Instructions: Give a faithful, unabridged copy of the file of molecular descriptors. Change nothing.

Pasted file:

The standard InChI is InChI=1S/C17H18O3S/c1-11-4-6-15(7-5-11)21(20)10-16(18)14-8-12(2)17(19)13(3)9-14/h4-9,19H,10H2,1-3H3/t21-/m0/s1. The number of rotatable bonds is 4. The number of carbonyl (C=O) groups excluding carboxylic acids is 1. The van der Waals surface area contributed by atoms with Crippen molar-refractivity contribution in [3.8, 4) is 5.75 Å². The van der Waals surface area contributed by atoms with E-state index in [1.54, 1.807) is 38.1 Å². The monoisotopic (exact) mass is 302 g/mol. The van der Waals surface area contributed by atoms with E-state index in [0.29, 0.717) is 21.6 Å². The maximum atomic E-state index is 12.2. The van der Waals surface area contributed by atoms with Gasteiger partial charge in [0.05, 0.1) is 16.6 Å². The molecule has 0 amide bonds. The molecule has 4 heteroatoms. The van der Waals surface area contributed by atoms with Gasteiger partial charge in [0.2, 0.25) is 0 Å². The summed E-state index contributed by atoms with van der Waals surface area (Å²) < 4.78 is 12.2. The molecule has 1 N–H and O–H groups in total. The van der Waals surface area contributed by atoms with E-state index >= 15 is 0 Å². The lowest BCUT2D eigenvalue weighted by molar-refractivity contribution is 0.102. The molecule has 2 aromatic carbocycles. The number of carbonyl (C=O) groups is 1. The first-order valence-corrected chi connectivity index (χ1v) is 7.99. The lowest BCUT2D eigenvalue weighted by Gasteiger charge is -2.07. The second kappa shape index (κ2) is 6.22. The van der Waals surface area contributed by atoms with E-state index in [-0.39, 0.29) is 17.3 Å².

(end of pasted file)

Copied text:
The standard InChI is InChI=1S/C17H18O3S/c1-11-4-6-15(7-5-11)21(20)10-16(18)14-8-12(2)17(19)13(3)9-14/h4-9,19H,10H2,1-3H3/t21-/m0/s1. The number of rotatable bonds is 4. The number of carbonyl (C=O) groups excluding carboxylic acids is 1. The van der Waals surface area contributed by atoms with Crippen molar-refractivity contribution in [3.8, 4) is 5.75 Å². The van der Waals surface area contributed by atoms with E-state index in [1.54, 1.807) is 38.1 Å². The monoisotopic (exact) mass is 302 g/mol. The van der Waals surface area contributed by atoms with E-state index in [0.29, 0.717) is 21.6 Å². The maximum atomic E-state index is 12.2. The van der Waals surface area contributed by atoms with Gasteiger partial charge in [0.05, 0.1) is 16.6 Å². The molecule has 0 amide bonds. The molecule has 4 heteroatoms. The van der Waals surface area contributed by atoms with Gasteiger partial charge in [0.2, 0.25) is 0 Å². The summed E-state index contributed by atoms with van der Waals surface area (Å²) < 4.78 is 12.2. The molecule has 1 N–H and O–H groups in total. The van der Waals surface area contributed by atoms with E-state index >= 15 is 0 Å². The lowest BCUT2D eigenvalue weighted by molar-refractivity contribution is 0.102. The molecule has 2 aromatic carbocycles. The number of carbonyl (C=O) groups is 1. The first-order valence-corrected chi connectivity index (χ1v) is 7.99. The lowest BCUT2D eigenvalue weighted by Gasteiger charge is -2.07. The second kappa shape index (κ2) is 6.22. The van der Waals surface area contributed by atoms with E-state index in [-0.39, 0.29) is 17.3 Å².